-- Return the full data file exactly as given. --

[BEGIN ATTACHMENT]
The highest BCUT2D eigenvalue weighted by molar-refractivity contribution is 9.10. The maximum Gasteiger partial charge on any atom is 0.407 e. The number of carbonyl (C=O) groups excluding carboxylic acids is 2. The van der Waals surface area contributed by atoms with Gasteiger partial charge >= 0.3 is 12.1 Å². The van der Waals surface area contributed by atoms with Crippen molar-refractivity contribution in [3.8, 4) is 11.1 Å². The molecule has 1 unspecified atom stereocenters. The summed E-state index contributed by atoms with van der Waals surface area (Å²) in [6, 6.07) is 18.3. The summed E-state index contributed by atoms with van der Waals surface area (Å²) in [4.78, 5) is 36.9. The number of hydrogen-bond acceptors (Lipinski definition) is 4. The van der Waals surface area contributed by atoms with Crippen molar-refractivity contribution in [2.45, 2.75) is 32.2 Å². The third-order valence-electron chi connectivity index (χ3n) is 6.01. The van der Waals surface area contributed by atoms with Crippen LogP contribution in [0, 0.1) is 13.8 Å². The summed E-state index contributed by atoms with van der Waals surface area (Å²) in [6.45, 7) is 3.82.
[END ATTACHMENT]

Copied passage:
The highest BCUT2D eigenvalue weighted by molar-refractivity contribution is 9.10. The maximum Gasteiger partial charge on any atom is 0.407 e. The number of carbonyl (C=O) groups excluding carboxylic acids is 2. The van der Waals surface area contributed by atoms with Gasteiger partial charge >= 0.3 is 12.1 Å². The van der Waals surface area contributed by atoms with Crippen molar-refractivity contribution in [3.8, 4) is 11.1 Å². The molecule has 1 unspecified atom stereocenters. The summed E-state index contributed by atoms with van der Waals surface area (Å²) in [6, 6.07) is 18.3. The summed E-state index contributed by atoms with van der Waals surface area (Å²) in [4.78, 5) is 36.9. The number of hydrogen-bond acceptors (Lipinski definition) is 4. The van der Waals surface area contributed by atoms with Crippen molar-refractivity contribution in [2.45, 2.75) is 32.2 Å². The third-order valence-electron chi connectivity index (χ3n) is 6.01. The van der Waals surface area contributed by atoms with Crippen LogP contribution in [0, 0.1) is 13.8 Å². The summed E-state index contributed by atoms with van der Waals surface area (Å²) in [6.45, 7) is 3.82.